Anything is better than listening to the twisted Hindi, he thought.

As soon as the music blared in his ears, he noticed a little commotion from the driver and his co-passengers in the back seat – a young woman, somewhere in her late twenties and her mother – so he took one earphone out from his ear and started listening trying to make sense without the original context.

“It shows cancelled on my end”, the driver said as he twisted the steering with one hand and pulled up on the side.

“How can the ride be cancelled automatically? I booked this cab. I’ll be going in this one. Do you think I can find another cab at this hour?” The young woman was angry as she murmured loudly to her mother, “These people, they create these situations, ma. The newspapers are filled with stories like this. Driver asked women to get out and they were exploited an hour later. It’s all a circle. It’s all planned.”

Gaurav heard it. The other passenger in the front seat heard it. The driver heard it. She meant for them to hear it. The murmuring was theatrics. No one commented on the allegation. No one had the guts. She was correct in her own right and no one dared to tell a woman to get out of the cab in Delhi-NCR. It was unsafe at night.

“Fine, what is your destination?” The driver asked, reluctantly.

“Sector 72”, she said, “I’ll pay you the fare that showed on my end, ninety bucks, just get us home.”

 

****

 

Gaurav lived near his university. It was just five kilometres from Sector-18 and it was obvious that his drop always came first in every pool ride he had ever taken. However, tonight, thanks to the detour to Sector 72. It had been over thirty minutes and he was still in the cab. He didn’t mind but he was anxious. So, he opened his window and put his earphones back into his ears. His relationship with music had been one of comfort. Even the hardest and heaviest music he had heard gave him solace. He looked at his watch, passively, and jumped a little as soon as he looked at the time. Frantically, he took his phone out of his pocket and texted his mother. It was almost midnight. He typed, “I’ve reached home. Good night, mom” and added a smile emoticon just to make the lie feel a bit more believable. He didn’t want to worry his mother. I will get home eventually and there is no reason she should be up, waiting and worrying, for a son in another city, he thought as he put the phone on the seat near him.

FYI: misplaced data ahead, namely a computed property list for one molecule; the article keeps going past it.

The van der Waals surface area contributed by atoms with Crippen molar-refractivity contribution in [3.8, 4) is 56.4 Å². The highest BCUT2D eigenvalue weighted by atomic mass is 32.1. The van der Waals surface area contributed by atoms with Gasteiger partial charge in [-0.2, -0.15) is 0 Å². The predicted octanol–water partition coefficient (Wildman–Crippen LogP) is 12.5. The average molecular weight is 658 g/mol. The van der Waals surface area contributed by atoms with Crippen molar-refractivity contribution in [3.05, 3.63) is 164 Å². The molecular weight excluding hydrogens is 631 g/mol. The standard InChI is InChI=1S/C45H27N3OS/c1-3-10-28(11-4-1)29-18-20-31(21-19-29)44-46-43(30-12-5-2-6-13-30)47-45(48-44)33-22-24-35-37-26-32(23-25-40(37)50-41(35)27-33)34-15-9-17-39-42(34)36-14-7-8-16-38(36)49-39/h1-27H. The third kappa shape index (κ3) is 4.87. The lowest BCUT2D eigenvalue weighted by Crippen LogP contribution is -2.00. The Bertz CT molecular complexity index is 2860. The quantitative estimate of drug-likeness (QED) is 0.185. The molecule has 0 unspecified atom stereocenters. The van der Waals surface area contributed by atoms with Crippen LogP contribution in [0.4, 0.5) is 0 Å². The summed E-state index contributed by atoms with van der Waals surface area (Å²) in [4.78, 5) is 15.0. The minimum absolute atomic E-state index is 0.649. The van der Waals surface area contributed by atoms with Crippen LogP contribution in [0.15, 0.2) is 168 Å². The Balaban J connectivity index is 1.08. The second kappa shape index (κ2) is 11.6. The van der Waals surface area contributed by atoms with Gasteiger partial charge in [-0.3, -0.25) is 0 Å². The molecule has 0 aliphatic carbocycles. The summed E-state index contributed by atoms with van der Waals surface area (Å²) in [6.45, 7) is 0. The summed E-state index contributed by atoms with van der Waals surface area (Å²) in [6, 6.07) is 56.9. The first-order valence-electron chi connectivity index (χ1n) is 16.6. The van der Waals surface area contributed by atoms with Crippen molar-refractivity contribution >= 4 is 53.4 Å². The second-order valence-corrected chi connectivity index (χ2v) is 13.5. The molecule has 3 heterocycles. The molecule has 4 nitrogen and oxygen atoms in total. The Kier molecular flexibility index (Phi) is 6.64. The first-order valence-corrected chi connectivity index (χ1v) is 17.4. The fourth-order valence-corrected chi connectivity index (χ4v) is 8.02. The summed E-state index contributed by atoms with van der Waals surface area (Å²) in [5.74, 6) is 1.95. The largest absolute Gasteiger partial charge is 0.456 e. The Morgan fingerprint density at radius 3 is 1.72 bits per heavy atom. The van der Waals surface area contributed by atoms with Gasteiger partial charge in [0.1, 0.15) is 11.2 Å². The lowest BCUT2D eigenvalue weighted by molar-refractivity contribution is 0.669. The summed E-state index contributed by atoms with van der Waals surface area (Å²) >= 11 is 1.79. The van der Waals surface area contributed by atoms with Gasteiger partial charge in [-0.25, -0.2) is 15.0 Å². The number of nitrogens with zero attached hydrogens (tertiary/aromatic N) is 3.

A couple of minutes passed and the driver pulled up near a stranded township. The women got up as the guard smiled at them and wished them a good evening. This was classic Noida. Highways surrounded by dust fields with drops of townships and IT towers in between. This place reminded Gaurav of a trip where a bus had left him and Prashant stranded out on the Yamuna Expressway. That sudden reminder wasn’t a pleasant one and he hated that unnecessary déjà vu.


The passenger in the front seat finally spoke up. “Could you drop me now? This is Sector 72, yes? Sector 100 should be nearby.” The driver looked at his phone and showed it to the man. It says Mr. Gaurav is to be dropped first. The man was about to say something as his phone rang. Muffled anger could be heard even from outside it. “Whoever it is must be furious”, Gaurav mumbled.

“He wants to talk to you”, the man handed the phone to the driver. Puzzled, the driver looked at him, then at Gaurav. Hesitant and trying to understand what was going on, he paused. He then took the phone and answered, “Hello?”

“I did not charge the cancellation fee”, the driver said, “Sir, it is the company. You must have cancelled a cab before this one which incurred the fee”, the driver said. It was clear the man didn’t budge and the argument continued for a while. “Okay, okay, sir I’ll drop him first”, the driver reassured the man on the phone.

“Sir”, the driver turned and explained to Gaurav, “even though it shows your drop first, I’ll be dropping him first. His friend has booked the cab for him and has incurred a wrong charge. I’ll sort that out with him first. I must mark your ride as completed for his navigation to trigger. Could you do me this favour?” Gaurav nodded. Unwillingly. A ride that would’ve taken him about half an hour had taken him over one hour. He looked at his watch and yawned simultaneously. He realised he was tired too and as per the app on his phone, he was already home for the ride was complete. Bloody perfect, he thought.

****